Very few data are available on proximal pH probe results. Ideally, the probe is placed below the upper esophageal sphincter in the esophageal inlet. In a study by Dobhan and Castell,24 minimal acid exposure occurred in the proximal esophagus (<1% of the total time) in patients with normal distal pH probe results. Shaker et al26 evaluated patients with reflux laryngitis using pH monitoring at the distal esophagus, proximal esophagus, and pharynx. Findings included a significantly higher percentage of reflux episodes in the pharynges of patients with laryngitis compared with control patients. The criteria were the number of episodes with pH less than 4.0 in the specified anatomical location. Contencin and Narcy27 monitored pharyngeal pH in infants and children with and without laryngotracheitis. For the pharyngeal channel, acid reflux was defined as a decrease in pH below 6.0. A pathologic condition was diagnosed if a pH of lower than 6.0 was recorded more than 1% of the total time. Another study28 found that patients without distal GER had a proximal esophageal pH of less than 4.0 for 0.76% of the time, while patients with distal GER had a proximal esophageal pH of less than 4.0 for 6.5% of the time. It is currently unclear what pH value should be used as a cutoff to identify pathologic pharyngeal or upper esophageal reflux.
Our lower pH probe data found that more than 30% of the patients with SGS were considered to be at high risk for GER, and that more than 50% were at marginal or high risk for GER. When we included the patients who had previously undergone fundoplication (4 patients) or had severe reflux that had been treated medically (1 patient), the percentage of patients in our study who were at marginal or high risk for GER was 57%. This high incidence of GER in patients with SGS does not provide evidence that GER contributes to SGS; rather, further investigation is needed to determine its significance.
Our study found that 48% of the patients who underwent upper pH probe testing had a pH of less than 4.0 more than 1% of the time. The significance of this value is unclear because upper probe reference data are not available. Our analysis did reveal that most patients with upper reflux more than 1% of the time had lower probe measurements that indicated they were at marginal or high risk for GER. Furthermore, of the 16 patients who underwent dual-probe testing and were considered at high risk for GER based on lower probe testing, 13 had upper reflux more than 1% of the time. This suggests that lower probe data are somewhat predictive of upper probe data.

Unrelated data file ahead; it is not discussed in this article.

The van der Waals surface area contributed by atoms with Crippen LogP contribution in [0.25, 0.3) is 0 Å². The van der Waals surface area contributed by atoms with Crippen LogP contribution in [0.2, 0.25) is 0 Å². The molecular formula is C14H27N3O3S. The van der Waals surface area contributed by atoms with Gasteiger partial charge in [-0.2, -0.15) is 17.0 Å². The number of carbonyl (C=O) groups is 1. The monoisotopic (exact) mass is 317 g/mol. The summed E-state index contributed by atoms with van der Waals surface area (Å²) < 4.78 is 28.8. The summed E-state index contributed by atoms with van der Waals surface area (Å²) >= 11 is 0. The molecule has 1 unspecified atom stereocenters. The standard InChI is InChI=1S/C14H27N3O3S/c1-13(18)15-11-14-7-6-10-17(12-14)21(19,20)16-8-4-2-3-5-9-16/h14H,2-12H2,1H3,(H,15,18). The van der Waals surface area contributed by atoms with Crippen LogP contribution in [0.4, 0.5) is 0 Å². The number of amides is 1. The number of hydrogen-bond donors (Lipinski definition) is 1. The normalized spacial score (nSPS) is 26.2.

Although pH probe monitoring is the test used most frequently to determine if GER is present, it must be remembered that pH probe results do not identify basic and neutral GER. If basic or neutral GER is suspected, a gastric-emptying scan should be performed. It is generally accepted that pH probe monitoring is more sensitive and specific in diagnosing GER than a gastric-emptying scan.29 It remains to be seen if laryngeal disorders or biopsy, which theoretically would indicate conclusively whether inflammatory changes are present, will play a role in diagnosing GER in the future. We are currently investigating this question.
A large number of patients in our study were born prematurely and many had other notable associated medical conditions. It is impossible to draw conclusions about the relationship between GER and SGS from this type of retrospective review. In addition, this study does not examine what effect the presence of GER had on these patients after airway reconstruction. What can be learned from these data is that the incidence of GER in patients with SGS seen at our institution was at least 3 times greater than the incidence of GER reported in the general pediatric population. Well-controlled studies are necessary to further our understanding of the role of GER in the pathogenesis of SGS and to determine its impact on the success of reconstructive surgery.
Accepted for publication February 4, 1998.
Presented at the 12th Annual Meeting of the American Society of Pediatric Otolaryngology, Scottsdale, Ariz, May 16, 1997.
Corresponding author: David L. Walner, MD, Department of Otolaryngology and Bronchoesophagology, Rush-Presbyterian-St Luke's Medical Center, 1653 W Congress Pkwy, Chicago, IL 60612.